Contraindications are few, though it may potentiate anticoagulants such as warfarin so use should be cautious and monitored if an individual is taking such a pharmaceutical. Again, though chamomile has a long, empirical track record of use for pregnant & breast-feeding mothers, it’s probably a good idea that Roman Chamomile be avoided throughout pregnancy (breastfeeding would be okay) and perhaps even in the first trimester because of chamomile’s mild emmenogogic effect (brings on menstruation). Chamomile overall represents one of the safest possible herbs for use with infants, childrens, and nursing mothers, who deliver the benefit of the tea through their breastmilk, and therefore is one of my herbs of choice in bath teas and products for babies, though it’s light, sweet fragrance and flavor certainly add to the strengths of this gentle giant. I say ‘giant’ because its gifts to us are so great.

REFS:
Aertgeerts, P. et al (1985) Z Hautkr. 60(3):270-277
Kuhn, Merrily and David Winston (2001) Herbal Therapy & Supplements: A Scientific and Traditional Approach
Pollington, Stephen (2000) Leechcraft: Early English Charms, Plantlore, and Healing
Tierra, Leslie (2003) Healing with the Herbs of Life

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7 Responses to Chamomile (matricaria recutita) ~ gentle giant

  1. Tia says:

    Hi~ I found your site because I’m trying to figure out why I’m spotting in between my menstrual cycle. I have several other symptoms that point to pregnancy but I have never spotted while pregnant before (it’s too soon to test) and so I doubt that I’m expecting. But I’ve been taking 2-6 Chamomile capsules a day for the past two months. Yesterday I read all about cervical cancer and today I decided to see if that was a little overboard for another wise healthy 35 yr old and just maybe it’s my beloved chamomile! Anyway, I’m wondering if you can help me determine if I’m taking the Roman or the German variety. My bottle is Nature’s Way brand and the Latin is Chamomilla Recutita. The answer seems very pertinent on whether or not this is the cause of my spotting.

    • lilithsapothecary says:

      Hello Tia,
      Thank you so much for your post ~~ now, I have to reaffirm that i am a student of herbal medicine and not a master herbalist, but I have gained significant experience, and certainly enough to say that the German Chamomile you are taking is extremely unlikely to be causing your spotting. Chamomile is a rediculously safe herb that is known to help ease menstrual pain, among other things listed in my post, and I certainly do not believe it to be causing any bleeding. Reproductive system issues can be a bit complex, and there are conditions much less serious than cervical cancer that can contribute to mid-cylce spotting. Even some endocrine/hormone regulation issues can result in spotting. I would suggest going to a good OB/GYN or nurse midwife who may take a more holistic approach to care. Are there any pharmaceutical drugs that may be contributing? For a proper assessment, one would need a much more thorough understanding of your situation, and I do urge you to seek out a certified herbalist for a consultation. I wish you the best!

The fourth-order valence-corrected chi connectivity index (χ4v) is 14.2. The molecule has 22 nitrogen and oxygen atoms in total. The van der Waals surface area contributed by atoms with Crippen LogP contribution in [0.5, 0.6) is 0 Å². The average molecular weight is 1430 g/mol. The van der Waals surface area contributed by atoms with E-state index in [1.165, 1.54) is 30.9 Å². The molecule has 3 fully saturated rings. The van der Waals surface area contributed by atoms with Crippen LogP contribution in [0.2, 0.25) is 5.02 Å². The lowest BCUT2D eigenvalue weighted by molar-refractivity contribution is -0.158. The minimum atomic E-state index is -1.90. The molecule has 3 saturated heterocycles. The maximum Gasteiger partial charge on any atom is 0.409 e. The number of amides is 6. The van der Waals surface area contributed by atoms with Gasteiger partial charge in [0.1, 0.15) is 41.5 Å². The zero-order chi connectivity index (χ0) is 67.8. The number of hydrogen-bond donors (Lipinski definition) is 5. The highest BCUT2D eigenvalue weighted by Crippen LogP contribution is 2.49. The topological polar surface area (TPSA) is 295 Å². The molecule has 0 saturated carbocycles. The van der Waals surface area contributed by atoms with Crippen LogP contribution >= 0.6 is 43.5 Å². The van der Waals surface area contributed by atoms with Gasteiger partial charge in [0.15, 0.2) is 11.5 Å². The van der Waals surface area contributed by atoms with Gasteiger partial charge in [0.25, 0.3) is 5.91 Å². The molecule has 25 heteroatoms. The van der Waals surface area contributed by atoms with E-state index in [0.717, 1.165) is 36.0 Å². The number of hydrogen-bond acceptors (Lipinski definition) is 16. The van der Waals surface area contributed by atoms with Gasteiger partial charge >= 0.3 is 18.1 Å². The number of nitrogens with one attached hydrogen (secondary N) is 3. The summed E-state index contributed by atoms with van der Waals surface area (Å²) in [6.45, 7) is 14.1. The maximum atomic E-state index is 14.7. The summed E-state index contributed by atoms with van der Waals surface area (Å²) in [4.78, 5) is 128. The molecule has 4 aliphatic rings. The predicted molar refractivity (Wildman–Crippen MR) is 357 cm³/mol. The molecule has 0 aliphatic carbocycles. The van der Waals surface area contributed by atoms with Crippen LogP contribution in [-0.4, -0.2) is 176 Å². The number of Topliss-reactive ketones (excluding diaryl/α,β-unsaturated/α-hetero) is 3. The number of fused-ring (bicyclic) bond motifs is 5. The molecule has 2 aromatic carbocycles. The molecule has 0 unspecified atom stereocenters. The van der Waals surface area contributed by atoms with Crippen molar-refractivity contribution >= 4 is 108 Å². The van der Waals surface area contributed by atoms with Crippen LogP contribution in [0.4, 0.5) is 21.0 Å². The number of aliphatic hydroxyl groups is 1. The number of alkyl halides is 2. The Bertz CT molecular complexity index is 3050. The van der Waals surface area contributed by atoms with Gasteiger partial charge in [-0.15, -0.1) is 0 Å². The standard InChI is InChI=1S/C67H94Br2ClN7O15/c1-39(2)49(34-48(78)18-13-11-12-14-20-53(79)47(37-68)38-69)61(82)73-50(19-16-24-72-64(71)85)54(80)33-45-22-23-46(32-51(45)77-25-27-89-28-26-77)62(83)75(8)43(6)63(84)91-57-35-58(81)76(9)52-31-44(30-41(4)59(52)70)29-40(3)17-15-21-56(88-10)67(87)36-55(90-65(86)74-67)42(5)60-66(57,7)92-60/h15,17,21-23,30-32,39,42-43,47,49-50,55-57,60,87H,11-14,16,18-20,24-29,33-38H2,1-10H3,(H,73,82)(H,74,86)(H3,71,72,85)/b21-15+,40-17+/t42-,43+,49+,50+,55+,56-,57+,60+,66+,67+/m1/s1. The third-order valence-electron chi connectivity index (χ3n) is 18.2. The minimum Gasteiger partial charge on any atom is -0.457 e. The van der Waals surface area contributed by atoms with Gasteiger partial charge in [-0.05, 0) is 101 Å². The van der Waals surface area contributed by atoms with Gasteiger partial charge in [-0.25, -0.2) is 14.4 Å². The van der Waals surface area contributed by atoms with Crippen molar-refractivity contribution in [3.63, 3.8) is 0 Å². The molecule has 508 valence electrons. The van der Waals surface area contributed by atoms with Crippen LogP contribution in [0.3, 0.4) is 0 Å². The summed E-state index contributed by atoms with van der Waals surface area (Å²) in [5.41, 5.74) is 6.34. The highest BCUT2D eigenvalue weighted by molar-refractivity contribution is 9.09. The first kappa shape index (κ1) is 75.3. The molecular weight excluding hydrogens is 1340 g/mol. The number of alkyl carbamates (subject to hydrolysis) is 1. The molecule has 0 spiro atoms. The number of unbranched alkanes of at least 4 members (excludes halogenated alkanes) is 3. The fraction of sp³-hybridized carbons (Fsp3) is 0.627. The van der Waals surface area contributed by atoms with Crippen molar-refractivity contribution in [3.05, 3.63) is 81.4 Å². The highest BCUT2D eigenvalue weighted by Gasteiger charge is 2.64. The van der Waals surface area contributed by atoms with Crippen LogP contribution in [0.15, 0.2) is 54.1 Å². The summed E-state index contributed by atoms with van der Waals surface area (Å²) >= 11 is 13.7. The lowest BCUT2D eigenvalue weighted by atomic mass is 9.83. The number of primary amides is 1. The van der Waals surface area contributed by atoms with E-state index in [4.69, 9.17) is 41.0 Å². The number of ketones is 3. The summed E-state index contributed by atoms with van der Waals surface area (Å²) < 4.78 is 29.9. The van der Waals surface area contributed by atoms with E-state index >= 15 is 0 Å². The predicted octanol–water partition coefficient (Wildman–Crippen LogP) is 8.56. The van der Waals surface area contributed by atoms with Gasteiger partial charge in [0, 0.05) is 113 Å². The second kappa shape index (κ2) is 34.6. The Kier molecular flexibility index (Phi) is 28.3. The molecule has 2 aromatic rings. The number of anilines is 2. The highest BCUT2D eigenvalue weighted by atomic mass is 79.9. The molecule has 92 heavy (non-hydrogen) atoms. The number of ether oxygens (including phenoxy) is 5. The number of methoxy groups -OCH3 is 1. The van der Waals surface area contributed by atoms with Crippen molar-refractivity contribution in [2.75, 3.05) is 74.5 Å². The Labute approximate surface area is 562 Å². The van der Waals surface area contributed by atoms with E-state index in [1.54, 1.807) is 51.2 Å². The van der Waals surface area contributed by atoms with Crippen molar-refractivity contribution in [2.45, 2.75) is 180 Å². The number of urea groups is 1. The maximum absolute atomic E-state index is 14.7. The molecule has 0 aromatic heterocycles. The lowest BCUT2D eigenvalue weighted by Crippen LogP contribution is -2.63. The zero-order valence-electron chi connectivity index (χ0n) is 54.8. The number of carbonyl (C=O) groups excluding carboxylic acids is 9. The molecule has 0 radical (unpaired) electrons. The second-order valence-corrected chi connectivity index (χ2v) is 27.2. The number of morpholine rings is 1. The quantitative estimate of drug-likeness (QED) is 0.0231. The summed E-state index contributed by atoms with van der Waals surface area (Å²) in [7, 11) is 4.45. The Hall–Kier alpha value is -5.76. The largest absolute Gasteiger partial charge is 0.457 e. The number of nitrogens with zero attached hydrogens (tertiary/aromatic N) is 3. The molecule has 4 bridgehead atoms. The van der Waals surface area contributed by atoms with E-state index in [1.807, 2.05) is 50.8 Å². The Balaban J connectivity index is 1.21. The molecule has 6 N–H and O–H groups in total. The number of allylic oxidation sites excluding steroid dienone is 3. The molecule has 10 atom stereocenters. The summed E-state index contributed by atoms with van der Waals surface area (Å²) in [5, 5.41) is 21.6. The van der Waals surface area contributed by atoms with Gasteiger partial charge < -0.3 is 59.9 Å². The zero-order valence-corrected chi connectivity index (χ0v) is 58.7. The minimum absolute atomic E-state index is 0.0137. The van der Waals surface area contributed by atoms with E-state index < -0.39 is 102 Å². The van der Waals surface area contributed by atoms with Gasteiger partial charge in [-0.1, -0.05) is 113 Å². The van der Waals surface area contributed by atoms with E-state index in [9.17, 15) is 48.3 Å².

~Sarah

  2. [...] (or chinese wolf berry/lyciium fruit), acai, and powerhouse herbs such as turmeric, lavender and chamomile.  You can get a great solid blueberry extract at Herbalist & Alchemist. The benefit of these [...]

  3. Lindsey says:

    I love Chamomile! I just planted some this year. I drank cup after cup when I had inflamed intestines and I bathe my daughter with a chamomile tea when her eczema flares up. Works miracles on her inflamed skin!

    • lilithsapothecary says:

      It is an *amazing* anti-inflammatory, isn’t it? I didn’t realize it until I was making creams for my daughter’s eczema with chamomile water & oil infusions. Works so well! I usually offfer this cream in my etsy store b/c so many people with eczema now rely on it, but I just ran out. Have to make a new batch and soon because my daugher’s jar is almost empty :-)
      Thanks for your comment!
      Sarah

  4. [...] Chamomile (Matricaria recutita): Calming, anti-depressent, mood-elevator, [...]

  5. [...] Chamomile provides wonderful anti-inflammatory action (topically) and has aromatherapeutic qualities all by itself. It’s a remarkable, calming herb that not too long ago deserved a post all its own. Lavender is one of my absolute favorite herbs for all reasons, and its aromatherapeutic, calming activity is well-established. Topically, lavender is an analgesic, which means that it helps relieve pain. Lavender is a wonderful herb and essential oil for topical application to scrapes, insect bites, and burns, and I include it in my All-Purpose healing salve. Need I say more? The balm smells strongly of lavender. Mugwort is a wonderful herb that grows everywhere here in the NorthEast, favoring waste places and empty lots. However, it’s an herb with an old history as a “dream herb”. People would hang it over their beds to bring good dreams at night, and the dried herb has traditionally been stuffed into dream pillows. I have a special love for this fragrant member of the Artemesia family. Rose imparts a feeling of comfort and well-being, lifting the spirits and easing the mind. It’s a romantic touch to the Dream Balm, and a welcome addition. [...]